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Thad Young, not Zach LaVine, should be the closer

the Bulls close-games record will improve when they aren’t so predictable

Washington Wizards v Chicago Bulls Photo by Jeff Haynes/NBAE via Getty Images

The Bulls, especially when healthy, has performed better than their record. They’ve lost two games on bad calls (confirmed on the NBA’s L2M report), a third on a highly questionable jump ball, and overall have an awful 2-9 record in close games that should come down to 50/50 situations.

The results should be that random, but a familiar pattern often emerges in these close games down the stretch: Chicago will make a furious run, Zach LaVine will dominate down the stretch, the Bulls will get to a final possession, the whole world knows Zach will get the ball and take the shot, Zach fails to close out the game.

As Stephen Noh cataloged this week, LaVine scores a lot of points in the clutch but his percentages are lacking: just 34 percent from the field and 26 percent from 3.In order to flip the results, the Bulls need to become less predictable towards the end of games.

I know, I know, who else would you possibly want to take the final shot? Coby White can’t throw the ball in the ocean on most nights and no one else on the team can really create a shot off the dribble leaving Zach as the only reasonable choice left.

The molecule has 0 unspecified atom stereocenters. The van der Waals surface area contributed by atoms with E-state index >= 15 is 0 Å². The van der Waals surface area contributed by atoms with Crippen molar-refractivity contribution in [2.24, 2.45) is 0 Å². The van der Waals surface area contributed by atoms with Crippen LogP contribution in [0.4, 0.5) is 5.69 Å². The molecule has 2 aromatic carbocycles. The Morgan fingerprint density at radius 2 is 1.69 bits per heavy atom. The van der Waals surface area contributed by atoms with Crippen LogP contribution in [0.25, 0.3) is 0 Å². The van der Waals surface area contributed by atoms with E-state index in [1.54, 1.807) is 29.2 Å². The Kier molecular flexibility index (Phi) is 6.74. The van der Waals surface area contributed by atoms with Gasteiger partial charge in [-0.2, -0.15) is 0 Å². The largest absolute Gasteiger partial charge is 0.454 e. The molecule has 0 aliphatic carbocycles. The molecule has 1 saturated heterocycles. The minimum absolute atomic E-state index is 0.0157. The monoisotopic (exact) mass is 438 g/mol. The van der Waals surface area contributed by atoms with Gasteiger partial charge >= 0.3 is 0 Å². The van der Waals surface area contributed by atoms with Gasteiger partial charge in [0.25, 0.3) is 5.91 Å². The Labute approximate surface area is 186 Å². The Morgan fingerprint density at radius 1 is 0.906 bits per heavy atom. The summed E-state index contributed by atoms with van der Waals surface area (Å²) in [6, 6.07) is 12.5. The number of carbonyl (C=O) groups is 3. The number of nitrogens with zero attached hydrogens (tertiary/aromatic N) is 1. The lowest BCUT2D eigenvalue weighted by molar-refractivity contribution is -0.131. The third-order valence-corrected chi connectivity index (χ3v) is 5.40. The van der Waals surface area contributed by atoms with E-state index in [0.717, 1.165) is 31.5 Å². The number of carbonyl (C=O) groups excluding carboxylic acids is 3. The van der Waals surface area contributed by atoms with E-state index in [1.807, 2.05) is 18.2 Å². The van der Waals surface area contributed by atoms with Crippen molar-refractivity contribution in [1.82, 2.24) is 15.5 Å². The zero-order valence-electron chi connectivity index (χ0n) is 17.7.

The answer: run final possession offense through Thad Young.

Do I expect Thad to go into isolation and score? No, not necessarily. Do I trust Thad to make the right decision in a critical possession? Absolutely. The key to getting better results out of these final possessions is to become less predictable.

Get Thad in the post and let the defense react. He can score over many players with good efficiency from this position if left in isolation, he’s an excellent passer and can find a player left open on the perimeter, and he an allow Zach to gain separation off the ball to get a much better look than he might otherwise get.

Chicago saw what an offense of Zach playing hero ball all game long looks like last year under Jim Boylen when they had one of the worst offenses in the league. The offense is a lot different, and better, this year, so why go backwards in the most critical possessions?

Instead, put the ball in the hands of someone unlikely to turn it over that has proven they can make the right read and find a good shot for the team. This should yield quality looks for any player on the floor, give the defense a less predictable play to defend, and ultimately improve Chicago’s chances in these close games.